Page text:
Second Bagpipe Makers book goes on sale
Jeannie Campbell received an MBE for her contributions to piping, and now the Glasgow-based author and piper adds to her life’s passion with a follow on to her 2001 book, Highland Bagpipe Makers, with the 418-page More Highland Bagpipe Makers.
The book will be formally launched during Piping Live! at an event on Monday, August 7th, at the College of Piping in Glasgow starting at 11:30 am. The book will be on sale at the College thereafter.
More than 60 additional Highland bagpipe makers are profiled in the supplementary volume, as well as further material on makers already covered. More Highland Bagpipe Makers will also be available at the MacMurchie Bagpipes stand at George Square and at Glasgow Green during the World Pipe Band Championships.
“The story of this book goes back to 2001 when the first edition came out,” Campbell said. “Afterwards, several readers got in touch and gave me bits of information to follow up, photographs, price lists and even some chanters. The book sold out in five years, but I was still getting requests for it so I did the second edition in 2011, which included everything in the first book plus additional information.”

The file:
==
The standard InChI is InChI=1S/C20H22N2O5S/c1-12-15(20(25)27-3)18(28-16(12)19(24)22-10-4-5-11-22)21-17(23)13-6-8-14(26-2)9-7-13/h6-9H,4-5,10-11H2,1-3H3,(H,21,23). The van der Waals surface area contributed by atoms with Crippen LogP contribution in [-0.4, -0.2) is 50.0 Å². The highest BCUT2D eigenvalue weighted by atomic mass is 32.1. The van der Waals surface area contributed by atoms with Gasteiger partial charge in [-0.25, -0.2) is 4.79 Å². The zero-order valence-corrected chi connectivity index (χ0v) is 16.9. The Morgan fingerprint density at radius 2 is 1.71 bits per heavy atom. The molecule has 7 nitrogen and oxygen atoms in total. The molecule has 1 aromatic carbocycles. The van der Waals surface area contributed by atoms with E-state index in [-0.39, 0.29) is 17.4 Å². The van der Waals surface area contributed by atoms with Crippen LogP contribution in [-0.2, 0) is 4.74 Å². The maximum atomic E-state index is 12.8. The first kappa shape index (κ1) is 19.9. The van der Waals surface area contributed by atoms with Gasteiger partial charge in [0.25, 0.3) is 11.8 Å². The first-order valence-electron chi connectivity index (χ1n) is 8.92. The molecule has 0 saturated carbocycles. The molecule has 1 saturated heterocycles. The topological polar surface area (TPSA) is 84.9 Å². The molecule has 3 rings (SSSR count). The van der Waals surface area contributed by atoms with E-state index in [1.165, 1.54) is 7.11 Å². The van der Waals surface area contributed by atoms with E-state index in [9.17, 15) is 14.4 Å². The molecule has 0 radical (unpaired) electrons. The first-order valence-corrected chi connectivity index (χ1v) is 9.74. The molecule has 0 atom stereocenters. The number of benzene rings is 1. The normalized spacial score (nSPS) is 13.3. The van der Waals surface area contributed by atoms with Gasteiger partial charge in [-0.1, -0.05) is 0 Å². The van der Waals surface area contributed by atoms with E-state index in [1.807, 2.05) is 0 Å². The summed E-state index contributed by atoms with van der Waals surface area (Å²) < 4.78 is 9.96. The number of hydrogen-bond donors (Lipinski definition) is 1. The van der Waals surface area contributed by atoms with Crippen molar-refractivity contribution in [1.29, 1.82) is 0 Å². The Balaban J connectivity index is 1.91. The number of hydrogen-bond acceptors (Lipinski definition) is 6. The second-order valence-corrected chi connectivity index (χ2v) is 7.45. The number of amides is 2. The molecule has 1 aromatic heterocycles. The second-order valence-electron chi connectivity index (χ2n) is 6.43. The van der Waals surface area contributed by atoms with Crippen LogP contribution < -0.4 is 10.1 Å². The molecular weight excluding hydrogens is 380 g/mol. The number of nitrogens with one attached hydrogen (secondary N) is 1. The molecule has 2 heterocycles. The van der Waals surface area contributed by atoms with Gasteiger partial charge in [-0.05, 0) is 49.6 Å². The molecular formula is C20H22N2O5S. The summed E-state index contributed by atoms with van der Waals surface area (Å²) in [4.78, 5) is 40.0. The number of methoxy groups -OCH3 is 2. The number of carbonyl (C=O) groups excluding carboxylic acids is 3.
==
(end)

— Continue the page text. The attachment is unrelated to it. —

Copies of the second edition of the first book are still available, and More Highland Bagpipe Makers includes content discovered in recently released newspaper archives, census surveys and other records.
“The latest book . . . does not repeat anything in the second edition, but has additional information on makers already covered plus nearly 70 more makers. So it is no use reading the new book unless you have already read the previous one. The new makers include many from around the world: Canada, USA, Australia, New Zealand and Africa, some born in those countries and others with previous experience in Scottish firms. In addition there are more from Scotland, Ireland and England.”
Campbell added that the new book “is not . . . about identifying bagpipes, but is the story of the lives and careers of the men who made them.”
She said that among the many stories in the book is one of “a Polish ex-serviceman who made pipes for David Glen and afterwards immigrated to Canada with David Glen’s lathe and a stock of wood and ivory. He continued to make pipes for many years so some of his instruments may still be in circulation.”
Also among the stories in the new book is that of Duncan Campbell, taken from pipes|drums’ story about the R.G. Hardie bagpipe turner who enjoyed a career of almost 50 years before retiring in 2011.